Man sentenced to eight months for ganja found on beach

A man who admitted finding more than 9 pounds of ganja on a beach in June 2012 was sentenced to eight months’ imprisonment for possession of the drug with intent to supply.

Errol Anthony Ricketts had pleaded guilty to simple possession, and not guilty to the intent charge. Ricketts, who was 24 at the time of the offense, told the court that he was afraid to call police after finding the ganja because he thought that, as a young Jamaican male, he would be locked up. He said he planned to keep a small amount for personal use and then have his mother call her pastor to accompany him to see the police.

Magistrate Kirsty-Ann Gunn on Monday accepted that he had found the ganja, citing the Crown’s evidence that police had discovered ganja on beaches four times between June 2013 and April 2014.

She did not accept that Ricketts did not call police because of fear, pointing out that he had admitted finding one bag and then looking to see if there were any more.

“His hope of finding more ganja strongly suggests that he was hoping to financially gain from his find,” she said.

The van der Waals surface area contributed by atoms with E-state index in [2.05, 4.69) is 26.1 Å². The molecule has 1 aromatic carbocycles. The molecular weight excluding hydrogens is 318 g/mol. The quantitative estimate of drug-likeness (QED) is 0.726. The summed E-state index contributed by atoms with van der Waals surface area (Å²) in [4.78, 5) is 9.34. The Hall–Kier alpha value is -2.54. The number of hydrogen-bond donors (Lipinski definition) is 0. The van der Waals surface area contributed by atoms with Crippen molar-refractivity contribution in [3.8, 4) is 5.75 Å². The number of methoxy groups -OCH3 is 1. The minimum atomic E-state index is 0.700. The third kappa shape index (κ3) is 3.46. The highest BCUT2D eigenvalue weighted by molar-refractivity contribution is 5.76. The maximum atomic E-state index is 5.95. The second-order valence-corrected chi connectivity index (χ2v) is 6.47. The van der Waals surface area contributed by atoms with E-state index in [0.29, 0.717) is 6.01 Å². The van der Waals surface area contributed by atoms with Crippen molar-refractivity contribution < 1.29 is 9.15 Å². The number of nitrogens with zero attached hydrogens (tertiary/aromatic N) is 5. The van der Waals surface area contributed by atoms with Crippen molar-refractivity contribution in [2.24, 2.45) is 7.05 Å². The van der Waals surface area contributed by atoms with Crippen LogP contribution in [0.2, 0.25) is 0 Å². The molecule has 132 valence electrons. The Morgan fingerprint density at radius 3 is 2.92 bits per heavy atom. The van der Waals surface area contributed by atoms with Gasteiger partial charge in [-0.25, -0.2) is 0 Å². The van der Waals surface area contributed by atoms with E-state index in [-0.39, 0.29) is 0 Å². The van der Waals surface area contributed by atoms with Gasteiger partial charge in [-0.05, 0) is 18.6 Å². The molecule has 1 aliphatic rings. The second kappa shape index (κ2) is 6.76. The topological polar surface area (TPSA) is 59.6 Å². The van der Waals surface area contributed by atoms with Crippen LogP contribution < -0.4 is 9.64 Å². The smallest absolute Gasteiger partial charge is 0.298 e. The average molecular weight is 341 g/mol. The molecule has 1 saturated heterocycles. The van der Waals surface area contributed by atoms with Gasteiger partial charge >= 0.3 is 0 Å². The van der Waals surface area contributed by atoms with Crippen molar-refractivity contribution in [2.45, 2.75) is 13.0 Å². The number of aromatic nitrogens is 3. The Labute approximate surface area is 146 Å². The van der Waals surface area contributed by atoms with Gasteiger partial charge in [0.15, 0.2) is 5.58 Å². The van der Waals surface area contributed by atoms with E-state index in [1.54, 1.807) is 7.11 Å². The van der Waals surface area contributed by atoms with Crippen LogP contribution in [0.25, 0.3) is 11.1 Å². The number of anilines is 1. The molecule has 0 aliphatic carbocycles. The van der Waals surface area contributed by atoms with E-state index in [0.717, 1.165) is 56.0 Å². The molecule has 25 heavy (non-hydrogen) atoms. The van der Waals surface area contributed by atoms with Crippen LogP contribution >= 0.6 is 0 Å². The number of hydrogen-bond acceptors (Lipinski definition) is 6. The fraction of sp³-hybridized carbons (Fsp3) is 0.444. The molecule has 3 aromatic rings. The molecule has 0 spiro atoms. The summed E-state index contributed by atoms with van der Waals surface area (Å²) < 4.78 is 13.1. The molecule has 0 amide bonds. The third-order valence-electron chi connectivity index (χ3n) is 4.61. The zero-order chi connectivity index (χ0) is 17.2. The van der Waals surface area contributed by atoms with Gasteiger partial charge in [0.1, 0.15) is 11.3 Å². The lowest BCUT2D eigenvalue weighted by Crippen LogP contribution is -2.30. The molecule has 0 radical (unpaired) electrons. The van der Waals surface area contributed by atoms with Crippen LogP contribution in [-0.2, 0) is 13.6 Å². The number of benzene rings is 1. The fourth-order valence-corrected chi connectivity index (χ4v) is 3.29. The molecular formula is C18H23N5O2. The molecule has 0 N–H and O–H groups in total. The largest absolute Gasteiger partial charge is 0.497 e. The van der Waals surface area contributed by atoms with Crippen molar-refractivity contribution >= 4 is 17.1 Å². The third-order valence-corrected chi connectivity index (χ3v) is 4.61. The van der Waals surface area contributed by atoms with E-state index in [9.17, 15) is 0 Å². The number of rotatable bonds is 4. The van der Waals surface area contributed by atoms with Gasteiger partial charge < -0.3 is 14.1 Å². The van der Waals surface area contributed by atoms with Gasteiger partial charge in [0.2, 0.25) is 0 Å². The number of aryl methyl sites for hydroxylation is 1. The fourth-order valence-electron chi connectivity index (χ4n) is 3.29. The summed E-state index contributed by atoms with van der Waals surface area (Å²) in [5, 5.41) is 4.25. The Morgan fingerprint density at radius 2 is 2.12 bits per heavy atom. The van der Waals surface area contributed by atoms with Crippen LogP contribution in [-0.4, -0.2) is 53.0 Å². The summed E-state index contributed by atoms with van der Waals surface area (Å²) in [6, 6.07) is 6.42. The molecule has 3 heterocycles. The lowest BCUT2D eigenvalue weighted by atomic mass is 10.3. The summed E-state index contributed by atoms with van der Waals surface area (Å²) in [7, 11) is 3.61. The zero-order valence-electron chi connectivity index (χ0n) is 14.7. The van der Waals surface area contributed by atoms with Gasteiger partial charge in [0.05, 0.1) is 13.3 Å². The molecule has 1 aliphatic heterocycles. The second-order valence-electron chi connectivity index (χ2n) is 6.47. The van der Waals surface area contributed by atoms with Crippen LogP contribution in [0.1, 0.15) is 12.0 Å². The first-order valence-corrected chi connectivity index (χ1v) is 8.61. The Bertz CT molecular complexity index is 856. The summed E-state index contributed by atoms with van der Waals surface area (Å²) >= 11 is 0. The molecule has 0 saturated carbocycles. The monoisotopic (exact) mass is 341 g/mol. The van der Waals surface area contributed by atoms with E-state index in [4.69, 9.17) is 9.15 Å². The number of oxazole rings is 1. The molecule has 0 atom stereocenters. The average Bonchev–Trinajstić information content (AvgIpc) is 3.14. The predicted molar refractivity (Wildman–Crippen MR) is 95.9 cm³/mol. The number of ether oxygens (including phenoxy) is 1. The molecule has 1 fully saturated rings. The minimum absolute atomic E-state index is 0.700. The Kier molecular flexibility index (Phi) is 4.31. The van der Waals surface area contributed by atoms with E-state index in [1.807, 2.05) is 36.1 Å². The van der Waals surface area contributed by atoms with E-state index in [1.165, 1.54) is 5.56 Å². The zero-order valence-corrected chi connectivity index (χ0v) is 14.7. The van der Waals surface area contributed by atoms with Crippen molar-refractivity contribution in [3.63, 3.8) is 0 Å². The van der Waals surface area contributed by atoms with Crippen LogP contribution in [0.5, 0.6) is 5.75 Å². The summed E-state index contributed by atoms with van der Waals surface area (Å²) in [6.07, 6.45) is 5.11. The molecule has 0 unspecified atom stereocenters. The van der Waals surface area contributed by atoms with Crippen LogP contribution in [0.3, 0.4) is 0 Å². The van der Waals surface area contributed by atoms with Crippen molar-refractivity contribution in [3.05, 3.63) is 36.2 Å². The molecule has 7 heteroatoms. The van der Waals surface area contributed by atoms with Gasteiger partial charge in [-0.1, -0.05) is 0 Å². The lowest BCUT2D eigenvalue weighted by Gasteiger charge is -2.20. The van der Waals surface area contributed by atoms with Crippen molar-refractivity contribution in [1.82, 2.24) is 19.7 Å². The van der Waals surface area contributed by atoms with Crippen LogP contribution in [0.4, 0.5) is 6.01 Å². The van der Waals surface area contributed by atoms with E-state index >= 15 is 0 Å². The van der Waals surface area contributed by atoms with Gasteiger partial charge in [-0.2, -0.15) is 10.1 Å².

Ricketts had not been afraid to move the ganja from the beach, transport it in his car and keep it in his bedroom, she observed.

Defense attorney Prathna Bodden had argued against the possession with intent to supply charge, noting that there was no evidence of money, scales or wrapping materials.

She called the defendant’s mother as a witness. The woman said her son called her the afternoon before he was arrested and she had then tried to call her pastor but was not successful. The magistrate indicated she did not find the witness truthful.

Magistrate Gunn noted that at the time of his arrest, Ricketts had not made any financial gain from the drugs. Police found a bag and bucket of ganja in his room. In a refrigerator they found an olive jar with 1.2 pounds of ganja; a coffee jar with a little over 4 ounces; a plastic bag with 2.3 ounces; and a foil wrap with a little over half an ounce.

After the guilty verdict, a social inquiry report was ordered. It showed that Ricketts started using ganja when he was 16. He came to Cayman when he was 18 and knew ganja is illegal here. He said he consumed the drug because of financial stress, but had not consumed since January this year.

Ms. Bodden produced references from Ricketts’s employer, the mother of his two children, and his current partner. She asked for a suspended sentence or community service order.

The magistrate concluded a community service order would send the wrong message in relation to the seriousness of the offense.